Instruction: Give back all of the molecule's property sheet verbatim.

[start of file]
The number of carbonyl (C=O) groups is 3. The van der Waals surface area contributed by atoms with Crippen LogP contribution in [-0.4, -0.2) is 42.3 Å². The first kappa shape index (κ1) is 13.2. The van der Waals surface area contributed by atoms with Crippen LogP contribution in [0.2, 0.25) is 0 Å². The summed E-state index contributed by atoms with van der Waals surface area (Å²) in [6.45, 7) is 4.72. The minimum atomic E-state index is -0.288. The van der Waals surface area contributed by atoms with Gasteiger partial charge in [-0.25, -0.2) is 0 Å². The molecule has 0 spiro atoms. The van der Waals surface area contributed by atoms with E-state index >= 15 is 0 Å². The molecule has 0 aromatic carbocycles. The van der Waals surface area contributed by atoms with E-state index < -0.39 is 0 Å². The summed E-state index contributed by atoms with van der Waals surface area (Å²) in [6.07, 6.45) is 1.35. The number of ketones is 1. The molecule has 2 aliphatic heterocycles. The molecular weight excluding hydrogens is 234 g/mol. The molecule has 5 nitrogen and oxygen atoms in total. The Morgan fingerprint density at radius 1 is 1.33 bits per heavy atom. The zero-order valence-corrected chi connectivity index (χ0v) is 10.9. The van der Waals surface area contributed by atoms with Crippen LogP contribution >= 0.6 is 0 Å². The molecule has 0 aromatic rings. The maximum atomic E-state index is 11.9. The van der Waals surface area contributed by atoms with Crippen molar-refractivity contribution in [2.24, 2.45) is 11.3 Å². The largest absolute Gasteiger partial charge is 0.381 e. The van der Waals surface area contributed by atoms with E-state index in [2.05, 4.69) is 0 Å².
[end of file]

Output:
The number of carbonyl (C=O) groups is 3. The van der Waals surface area contributed by atoms with Crippen LogP contribution in [-0.4, -0.2) is 42.3 Å². The first kappa shape index (κ1) is 13.2. The van der Waals surface area contributed by atoms with Crippen LogP contribution in [0.2, 0.25) is 0 Å². The summed E-state index contributed by atoms with van der Waals surface area (Å²) in [6.45, 7) is 4.72. The minimum atomic E-state index is -0.288. The van der Waals surface area contributed by atoms with Gasteiger partial charge in [-0.25, -0.2) is 0 Å². The molecule has 0 spiro atoms. The van der Waals surface area contributed by atoms with E-state index >= 15 is 0 Å². The molecule has 0 aromatic carbocycles. The van der Waals surface area contributed by atoms with E-state index < -0.39 is 0 Å². The summed E-state index contributed by atoms with van der Waals surface area (Å²) in [6.07, 6.45) is 1.35. The number of ketones is 1. The molecule has 2 aliphatic heterocycles. The molecular weight excluding hydrogens is 234 g/mol. The molecule has 5 nitrogen and oxygen atoms in total. The Morgan fingerprint density at radius 1 is 1.33 bits per heavy atom. The zero-order valence-corrected chi connectivity index (χ0v) is 10.9. The van der Waals surface area contributed by atoms with Crippen LogP contribution >= 0.6 is 0 Å². The molecule has 0 aromatic rings. The maximum atomic E-state index is 11.9. The van der Waals surface area contributed by atoms with Crippen molar-refractivity contribution in [2.24, 2.45) is 11.3 Å². The largest absolute Gasteiger partial charge is 0.381 e. The van der Waals surface area contributed by atoms with E-state index in [2.05, 4.69) is 0 Å².